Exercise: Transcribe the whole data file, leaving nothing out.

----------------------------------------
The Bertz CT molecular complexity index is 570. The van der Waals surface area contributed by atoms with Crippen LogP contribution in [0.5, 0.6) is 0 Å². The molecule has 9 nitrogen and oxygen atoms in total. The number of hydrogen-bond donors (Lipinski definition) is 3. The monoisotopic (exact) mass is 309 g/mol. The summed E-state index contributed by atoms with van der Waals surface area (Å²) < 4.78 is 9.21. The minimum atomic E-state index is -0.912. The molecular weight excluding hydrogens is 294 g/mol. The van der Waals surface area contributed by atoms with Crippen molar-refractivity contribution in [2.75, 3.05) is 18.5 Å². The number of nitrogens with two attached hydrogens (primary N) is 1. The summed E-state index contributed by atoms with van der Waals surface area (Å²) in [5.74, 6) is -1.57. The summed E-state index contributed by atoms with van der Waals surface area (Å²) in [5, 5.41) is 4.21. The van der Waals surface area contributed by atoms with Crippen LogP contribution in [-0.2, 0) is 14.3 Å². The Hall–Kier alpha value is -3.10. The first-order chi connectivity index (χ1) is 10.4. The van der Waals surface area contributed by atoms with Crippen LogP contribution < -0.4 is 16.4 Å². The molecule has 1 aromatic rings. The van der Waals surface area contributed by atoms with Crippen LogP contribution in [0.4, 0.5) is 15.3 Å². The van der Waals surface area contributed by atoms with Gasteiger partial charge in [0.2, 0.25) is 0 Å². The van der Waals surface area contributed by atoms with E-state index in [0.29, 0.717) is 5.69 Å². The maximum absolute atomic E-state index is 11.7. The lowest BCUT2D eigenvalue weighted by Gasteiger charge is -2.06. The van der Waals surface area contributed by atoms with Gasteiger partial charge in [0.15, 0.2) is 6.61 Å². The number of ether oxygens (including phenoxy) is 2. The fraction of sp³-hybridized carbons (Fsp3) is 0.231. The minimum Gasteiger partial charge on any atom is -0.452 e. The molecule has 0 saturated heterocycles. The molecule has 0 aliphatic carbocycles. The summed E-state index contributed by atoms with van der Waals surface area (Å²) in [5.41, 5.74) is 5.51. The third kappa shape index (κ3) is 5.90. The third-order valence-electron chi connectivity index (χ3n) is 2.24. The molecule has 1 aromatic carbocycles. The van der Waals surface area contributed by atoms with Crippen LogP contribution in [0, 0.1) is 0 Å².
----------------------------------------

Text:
The Bertz CT molecular complexity index is 570. The van der Waals surface area contributed by atoms with Crippen LogP contribution in [0.5, 0.6) is 0 Å². The molecule has 9 nitrogen and oxygen atoms in total. The number of hydrogen-bond donors (Lipinski definition) is 3. The monoisotopic (exact) mass is 309 g/mol. The summed E-state index contributed by atoms with van der Waals surface area (Å²) < 4.78 is 9.21. The minimum atomic E-state index is -0.912. The molecular weight excluding hydrogens is 294 g/mol. The van der Waals surface area contributed by atoms with Crippen molar-refractivity contribution in [2.75, 3.05) is 18.5 Å². The number of nitrogens with two attached hydrogens (primary N) is 1. The summed E-state index contributed by atoms with van der Waals surface area (Å²) in [5.74, 6) is -1.57. The summed E-state index contributed by atoms with van der Waals surface area (Å²) in [5, 5.41) is 4.21. The van der Waals surface area contributed by atoms with Crippen LogP contribution in [-0.2, 0) is 14.3 Å². The Hall–Kier alpha value is -3.10. The first-order chi connectivity index (χ1) is 10.4. The van der Waals surface area contributed by atoms with Crippen LogP contribution < -0.4 is 16.4 Å². The molecule has 1 aromatic rings. The van der Waals surface area contributed by atoms with Crippen LogP contribution in [0.4, 0.5) is 15.3 Å². The van der Waals surface area contributed by atoms with Gasteiger partial charge in [0.2, 0.25) is 0 Å². The van der Waals surface area contributed by atoms with E-state index in [0.29, 0.717) is 5.69 Å². The maximum absolute atomic E-state index is 11.7. The lowest BCUT2D eigenvalue weighted by Gasteiger charge is -2.06. The van der Waals surface area contributed by atoms with Gasteiger partial charge in [0.15, 0.2) is 6.61 Å². The number of ether oxygens (including phenoxy) is 2. The fraction of sp³-hybridized carbons (Fsp3) is 0.231. The minimum Gasteiger partial charge on any atom is -0.452 e. The molecule has 0 saturated heterocycles. The molecule has 0 aliphatic carbocycles. The summed E-state index contributed by atoms with van der Waals surface area (Å²) in [5.41, 5.74) is 5.51. The third kappa shape index (κ3) is 5.90. The third-order valence-electron chi connectivity index (χ3n) is 2.24. The molecule has 1 aromatic carbocycles. The van der Waals surface area contributed by atoms with Crippen LogP contribution in [0, 0.1) is 0 Å².